Physiotherapy plays a vital part in one of the UK’s leading paediatric heart transplant units, as Robert Millett discovered.
In 1987 Kaylee Davidson was diagnosed with viral cardiomyopathy, an infection that causes inflammation of the heart muscle. She was only four months old and the damage to her heart was irreparable. Her only hope for survival was an infant heart transplant – a procedure that had yet to be performed successfully in the UK.
Kaylee was treated at the Freeman hospital, part of Newcastle upon Tyne NHS trust. The hospital became the first in the UK to carry out a successful infant heart transplant and Kaylee, thankfully, went on to make a good recovery. Since then, more than 250 children have received a transplant at the hospital and its surgeons now operate on around 300 babies and children each year.
The hospital’s paediatric intensive care unit (PICU) is run by a multidisciplinary team, which includes physiotherapists, nurses, surgeons, occupational therapists, psychologists, play therapists and teachers.
Karen Caulfield, an advanced paediatric cardiothoracic physiotherapist, has been part of the team for five years. She explains that the unit treats children who need medical or surgical care for any heart or lung condition. ‘The unit is one of only two places in the UK that offers paediatric cardiothoracic transplants, [the other is Great Ormond Street in London],’ she says. ‘So children who have complex cardiac conditions requiring surgery are referred to us from all over the UK.’
Mrs Caulfield and her physiotherapy colleagues’ day-to-day roles involve respiratory and rehabilitation care for the children on PICU and the children’s heart ward. She says working on the unit requires neurological, respiratory and musculoskeletal skills. Physios attend to the children throughout the care pathway, assisting them if they depend on a ventilator, providing pre-and post-operative rehab and linking up with community services after they are discharged.
‘We care for children from newborns to adolescents who have a range of heart, lung and airway conditions,’ says Mrs Caulfield. ‘But most of our children tend to be small, and the majority are under 10.’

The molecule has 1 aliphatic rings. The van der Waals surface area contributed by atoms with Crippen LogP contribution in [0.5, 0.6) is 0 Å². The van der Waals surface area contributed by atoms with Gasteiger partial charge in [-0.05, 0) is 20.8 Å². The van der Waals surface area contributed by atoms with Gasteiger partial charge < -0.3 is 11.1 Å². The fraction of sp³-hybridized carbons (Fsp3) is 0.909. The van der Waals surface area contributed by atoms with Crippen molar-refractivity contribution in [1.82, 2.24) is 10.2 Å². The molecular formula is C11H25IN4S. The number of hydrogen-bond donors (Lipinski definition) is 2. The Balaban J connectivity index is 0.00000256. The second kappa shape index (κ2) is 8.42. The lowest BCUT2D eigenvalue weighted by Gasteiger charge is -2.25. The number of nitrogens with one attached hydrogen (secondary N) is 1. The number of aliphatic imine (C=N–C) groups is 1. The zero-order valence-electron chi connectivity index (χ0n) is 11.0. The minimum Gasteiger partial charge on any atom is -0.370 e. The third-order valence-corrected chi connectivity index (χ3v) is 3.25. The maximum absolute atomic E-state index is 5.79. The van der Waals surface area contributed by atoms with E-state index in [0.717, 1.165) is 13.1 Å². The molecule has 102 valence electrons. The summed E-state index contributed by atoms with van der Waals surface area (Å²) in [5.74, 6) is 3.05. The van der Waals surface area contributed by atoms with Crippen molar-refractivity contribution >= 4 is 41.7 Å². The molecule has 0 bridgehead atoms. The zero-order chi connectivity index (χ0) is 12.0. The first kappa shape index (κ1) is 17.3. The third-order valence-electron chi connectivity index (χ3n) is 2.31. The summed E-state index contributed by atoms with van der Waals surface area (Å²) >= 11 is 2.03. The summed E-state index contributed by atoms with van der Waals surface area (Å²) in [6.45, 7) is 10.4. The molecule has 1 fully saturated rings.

Mrs Caulfield says children come to the unit for a variety of reasons, and their length of stay varies accordingly.
‘A child can be completely fit and well then have a viral infection, end up with cardiomyopathy and deteriorate quickly,’ she says. ‘Or the child might have been born with a complex cardiac problem and require many surgical procedures over a long period.’
The element of uncertainty is heightened by that fact that children who require a transplant are on a waiting list, which depends on suitable organs being donated.
Criteria including the size of the child, the maximum donor size acceptable, blood group and antibody status are all deciding factors. Unfortunately, she adds, donor hearts are a scare commodity and there is an increasing number of children on the waiting list for heart transplantation.
‘It is very unpredictable, as we never know how long patients will have to wait,’ says Mrs Caulfield. ‘Some children wait for months and months before a suitable heart becomes available, while others are very lucky and one becomes available within a couple of days.’
Children who may have previously died while waiting for a heart transplant can now be kept alive thanks to technological advances, such as the support of a mechanical ventricle assist device (VAD). ‘If a child has dilated cardiomyopathy their heart gets larger and larger,’ says Mrs Caulfield.
And as the heart continues to grow it prevents the lung from fully expanding, causing it to collapse. ‘But the VAD helps to offload the heart and reduce its size a bit,’ she explains.‘And our role is then to help re-inflate the part of the lung that has been squashed.’